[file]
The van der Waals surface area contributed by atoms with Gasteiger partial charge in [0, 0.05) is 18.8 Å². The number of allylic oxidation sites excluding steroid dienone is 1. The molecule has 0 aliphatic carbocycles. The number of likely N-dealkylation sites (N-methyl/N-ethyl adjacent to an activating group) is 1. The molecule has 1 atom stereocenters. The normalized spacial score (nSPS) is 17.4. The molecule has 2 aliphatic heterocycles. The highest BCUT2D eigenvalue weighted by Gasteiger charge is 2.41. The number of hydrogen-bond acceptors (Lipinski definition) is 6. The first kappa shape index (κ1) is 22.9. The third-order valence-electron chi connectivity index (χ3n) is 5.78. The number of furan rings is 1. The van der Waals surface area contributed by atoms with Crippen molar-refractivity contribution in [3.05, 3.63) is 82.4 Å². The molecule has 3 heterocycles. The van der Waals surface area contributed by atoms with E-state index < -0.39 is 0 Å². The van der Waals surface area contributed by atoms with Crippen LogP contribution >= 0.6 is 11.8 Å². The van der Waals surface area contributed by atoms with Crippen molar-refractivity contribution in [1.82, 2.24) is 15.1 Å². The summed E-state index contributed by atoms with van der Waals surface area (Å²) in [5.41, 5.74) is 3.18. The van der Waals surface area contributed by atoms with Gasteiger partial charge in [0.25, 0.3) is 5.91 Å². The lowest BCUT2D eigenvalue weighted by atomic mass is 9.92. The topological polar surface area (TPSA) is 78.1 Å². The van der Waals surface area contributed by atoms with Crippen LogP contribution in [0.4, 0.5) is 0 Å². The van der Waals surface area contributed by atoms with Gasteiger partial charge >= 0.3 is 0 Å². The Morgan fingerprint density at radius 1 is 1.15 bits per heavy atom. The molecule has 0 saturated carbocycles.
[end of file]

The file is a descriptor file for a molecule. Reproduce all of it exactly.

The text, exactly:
The van der Waals surface area contributed by atoms with Gasteiger partial charge in [0, 0.05) is 18.8 Å². The number of allylic oxidation sites excluding steroid dienone is 1. The molecule has 0 aliphatic carbocycles. The number of likely N-dealkylation sites (N-methyl/N-ethyl adjacent to an activating group) is 1. The molecule has 1 atom stereocenters. The normalized spacial score (nSPS) is 17.4. The molecule has 2 aliphatic heterocycles. The highest BCUT2D eigenvalue weighted by Gasteiger charge is 2.41. The number of hydrogen-bond acceptors (Lipinski definition) is 6. The first kappa shape index (κ1) is 22.9. The third-order valence-electron chi connectivity index (χ3n) is 5.78. The number of furan rings is 1. The van der Waals surface area contributed by atoms with Crippen molar-refractivity contribution in [3.05, 3.63) is 82.4 Å². The molecule has 3 heterocycles. The van der Waals surface area contributed by atoms with E-state index < -0.39 is 0 Å². The van der Waals surface area contributed by atoms with Crippen LogP contribution >= 0.6 is 11.8 Å². The van der Waals surface area contributed by atoms with Crippen molar-refractivity contribution in [1.82, 2.24) is 15.1 Å². The summed E-state index contributed by atoms with van der Waals surface area (Å²) in [5.41, 5.74) is 3.18. The van der Waals surface area contributed by atoms with Gasteiger partial charge in [0.25, 0.3) is 5.91 Å². The lowest BCUT2D eigenvalue weighted by atomic mass is 9.92. The topological polar surface area (TPSA) is 78.1 Å². The van der Waals surface area contributed by atoms with Crippen LogP contribution in [0.4, 0.5) is 0 Å². The van der Waals surface area contributed by atoms with Gasteiger partial charge >= 0.3 is 0 Å². The Morgan fingerprint density at radius 1 is 1.15 bits per heavy atom. The molecule has 0 saturated carbocycles.